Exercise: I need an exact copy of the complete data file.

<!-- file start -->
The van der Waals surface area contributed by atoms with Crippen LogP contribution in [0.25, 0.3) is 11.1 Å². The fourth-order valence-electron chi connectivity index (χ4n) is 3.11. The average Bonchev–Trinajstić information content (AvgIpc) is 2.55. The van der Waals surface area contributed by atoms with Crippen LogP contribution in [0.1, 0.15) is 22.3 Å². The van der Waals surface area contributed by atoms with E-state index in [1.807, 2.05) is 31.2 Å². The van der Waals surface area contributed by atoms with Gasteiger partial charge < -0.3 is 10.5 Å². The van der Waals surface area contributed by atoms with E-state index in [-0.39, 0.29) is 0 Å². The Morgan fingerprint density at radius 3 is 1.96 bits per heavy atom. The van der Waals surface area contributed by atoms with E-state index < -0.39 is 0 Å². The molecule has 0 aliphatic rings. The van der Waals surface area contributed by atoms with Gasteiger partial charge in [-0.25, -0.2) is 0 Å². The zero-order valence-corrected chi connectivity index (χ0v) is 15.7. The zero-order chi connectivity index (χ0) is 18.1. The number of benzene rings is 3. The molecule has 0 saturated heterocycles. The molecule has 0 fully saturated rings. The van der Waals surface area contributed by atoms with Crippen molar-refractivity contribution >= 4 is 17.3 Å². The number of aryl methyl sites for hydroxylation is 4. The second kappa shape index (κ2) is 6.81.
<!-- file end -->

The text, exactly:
The van der Waals surface area contributed by atoms with Crippen LogP contribution in [0.25, 0.3) is 11.1 Å². The fourth-order valence-electron chi connectivity index (χ4n) is 3.11. The average Bonchev–Trinajstić information content (AvgIpc) is 2.55. The van der Waals surface area contributed by atoms with Crippen LogP contribution in [0.1, 0.15) is 22.3 Å². The van der Waals surface area contributed by atoms with E-state index in [1.807, 2.05) is 31.2 Å². The van der Waals surface area contributed by atoms with Gasteiger partial charge < -0.3 is 10.5 Å². The van der Waals surface area contributed by atoms with E-state index in [-0.39, 0.29) is 0 Å². The Morgan fingerprint density at radius 3 is 1.96 bits per heavy atom. The van der Waals surface area contributed by atoms with E-state index < -0.39 is 0 Å². The molecule has 0 aliphatic rings. The van der Waals surface area contributed by atoms with Gasteiger partial charge in [-0.25, -0.2) is 0 Å². The zero-order valence-corrected chi connectivity index (χ0v) is 15.7. The zero-order chi connectivity index (χ0) is 18.1. The number of benzene rings is 3. The molecule has 0 saturated heterocycles. The molecule has 0 fully saturated rings. The van der Waals surface area contributed by atoms with Crippen molar-refractivity contribution >= 4 is 17.3 Å². The number of aryl methyl sites for hydroxylation is 4. The second kappa shape index (κ2) is 6.81.